I realized I was leaning forward in my seat. I leaned back to regain my journalistic decorum.

“I started seeing little blue lights wander into my vision. I started to cry, I sat on the railing to try and regain my composure, but I couldn’t, one of the little blue lights was approaching me, and I was truly terrified. I started hyperventilating. But then, the little light was close enough for me to see. It was the Smooth-Tailed Urban Newt! They were bioluminescent! The new discovery overwhelmed my feeling of being trapped. But that discovery was about to be overshadowed by a bigger discovery.”

She took a sip of her coffee and paused for a second.


“What’s wrong” I asked.

“Well, before I go on, I want to make sure you know, I’m absolutely serious. I’m not trolling your column, I wasn’t on drugs, etc. Even with all that, I suspect that you won’t believe me.”

“You’ve read my column, I’ve seen some weird things myself. The lynching of Richie and Ruben Ito, that man who killed himself last year whose girlfriend claimed he was eaten by a celestial snake, weird stuff happens in this town. I suspect there’s very little you could tell me that I wouldn’t believe. Besides, you’re a credible source, I mean, you’re a scientist, and you have nothing to gain from telling me, but everything to lose.”

“You’re right, you’re right.”

She sighed and sipped her coffee again.

“I heard a loud whooshing sound coming from behind me. I spun around quick to see the face of a gigantic, glowing blue newt.”

I tried not to react to this.

“It opened and closed its mouth at me, and I’m not ashamed to say I screamed and ran in the direction I thought the tunnel was in. I heard a moaning noise, and I looked back to see a flood of little blue lights following me, scurrying after me. I ran like my life depended on it. It was terrifying. Looking back, it was more than just the existential horror, the thought that I would die that scared me. There was something more to it, the fear of the unknown. I had just witnessed so many things that I’d never seen described by science, or even archeology, before.”

“Maybe it’s just the fact that I’m a scientist, I had spent my whole life in search of knowledge, to understand as much as possible about amphibians, and my best friend is an archeologist, who had never described to me anything like the writing I saw in the cistern. Maybe if I wasn’t the foremost scholar on these newts that were chasing me, I wouldn’t be as scared, I wouldn’t have had to face that fact that my life’s work, the scientific study, had never indicated that the world might be this way. Yet one day digging in the seminary had dropped me, helpless, into the belly of the beast.”

She stared at the wall again.

“Professor?”

“Oh, sorry. I made it to the entrance. But I still couldn’t escape. I stood there, staring up at the stars through the hole. I had outrun the wave of newts, but I was still going to die here, unable to tell my story. The doom forced a tear from my eyes. I could see the newts coming, and I sat down to accept my fate. I closed my eyes. I was anticipating the feeling of their tiny slimy bodies enveloping me, killing me in some horrific way I was yet to understand. I awaited the feeling of a thousand tiny, cold feet over my skin, but the newts never came.”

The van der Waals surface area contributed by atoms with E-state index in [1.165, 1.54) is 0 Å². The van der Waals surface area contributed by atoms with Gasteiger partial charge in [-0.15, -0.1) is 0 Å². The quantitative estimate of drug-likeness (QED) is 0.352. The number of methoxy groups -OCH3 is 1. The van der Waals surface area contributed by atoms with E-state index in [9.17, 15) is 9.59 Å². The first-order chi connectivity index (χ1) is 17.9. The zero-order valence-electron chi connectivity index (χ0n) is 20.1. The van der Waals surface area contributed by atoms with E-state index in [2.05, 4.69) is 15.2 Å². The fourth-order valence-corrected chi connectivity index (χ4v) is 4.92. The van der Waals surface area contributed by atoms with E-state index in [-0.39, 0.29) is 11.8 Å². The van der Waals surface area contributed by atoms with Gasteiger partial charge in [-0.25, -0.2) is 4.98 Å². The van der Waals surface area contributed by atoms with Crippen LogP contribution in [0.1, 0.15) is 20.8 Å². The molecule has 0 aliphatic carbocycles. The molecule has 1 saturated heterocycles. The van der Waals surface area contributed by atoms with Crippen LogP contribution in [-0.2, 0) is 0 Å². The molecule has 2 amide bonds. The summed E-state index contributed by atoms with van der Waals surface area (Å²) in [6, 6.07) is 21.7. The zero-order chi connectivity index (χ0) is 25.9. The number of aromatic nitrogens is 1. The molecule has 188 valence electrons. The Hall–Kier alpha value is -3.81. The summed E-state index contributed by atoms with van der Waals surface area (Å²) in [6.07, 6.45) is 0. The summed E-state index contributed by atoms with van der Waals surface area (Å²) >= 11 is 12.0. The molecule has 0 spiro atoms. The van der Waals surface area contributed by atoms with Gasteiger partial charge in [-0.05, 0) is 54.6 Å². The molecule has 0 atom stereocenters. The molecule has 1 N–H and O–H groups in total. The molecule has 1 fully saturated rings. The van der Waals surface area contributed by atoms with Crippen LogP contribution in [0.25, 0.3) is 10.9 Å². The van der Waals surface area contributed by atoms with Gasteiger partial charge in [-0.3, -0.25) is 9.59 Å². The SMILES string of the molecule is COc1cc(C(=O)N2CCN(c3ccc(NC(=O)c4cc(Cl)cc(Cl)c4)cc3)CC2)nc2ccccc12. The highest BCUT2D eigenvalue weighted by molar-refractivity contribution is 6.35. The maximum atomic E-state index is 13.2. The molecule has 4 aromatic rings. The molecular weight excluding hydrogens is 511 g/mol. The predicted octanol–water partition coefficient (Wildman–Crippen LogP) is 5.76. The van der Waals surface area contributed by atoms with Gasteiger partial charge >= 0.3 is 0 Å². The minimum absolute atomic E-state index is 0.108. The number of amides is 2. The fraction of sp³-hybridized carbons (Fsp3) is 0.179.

“I opened my eyes and the newts were standing back a few feet into the tunnel, and a ramp had been carved into the wall of the hole, presumably so I could walk out. I was flabbergasted. I was so shocked I almost forgot to leave. I walked out of the hole, and turned back to see that the ramp was already filled in behind me. All that was left was the tiny burrow that had been there before I dug it out.”

“With no cell phone, I walked back to the University and slept in my office. It was a Saturday, so when I woke up I took a bus home, showered, and then went out and bought a new cell phone. I spent the whole day in shock, trying to decide what to tell people. I had disappeared for a full 24 hours, and I couldn’t tell people the truth, at the time I’d certainly lose my job for it. Now I’m a tenured professor so it doesn’t matter what I say in the paper, but then, I’d be laughed right out of academia.”

I honestly had no idea what to say to her. I shook her hand, told her the story would be printed this Sunday, and went to a nearby cafe to write the copy. The Blueprint cafe is my cafe of choice in this part of town. I walked down Main Ave. of University Town and saw the coffee shop’s sign in the distance. I stared at it as I approached. I noticed something.

Right there, sitting atop the sign, was a bright blue newt.

I called a cab and went to my own neighborhood coffee shop to work.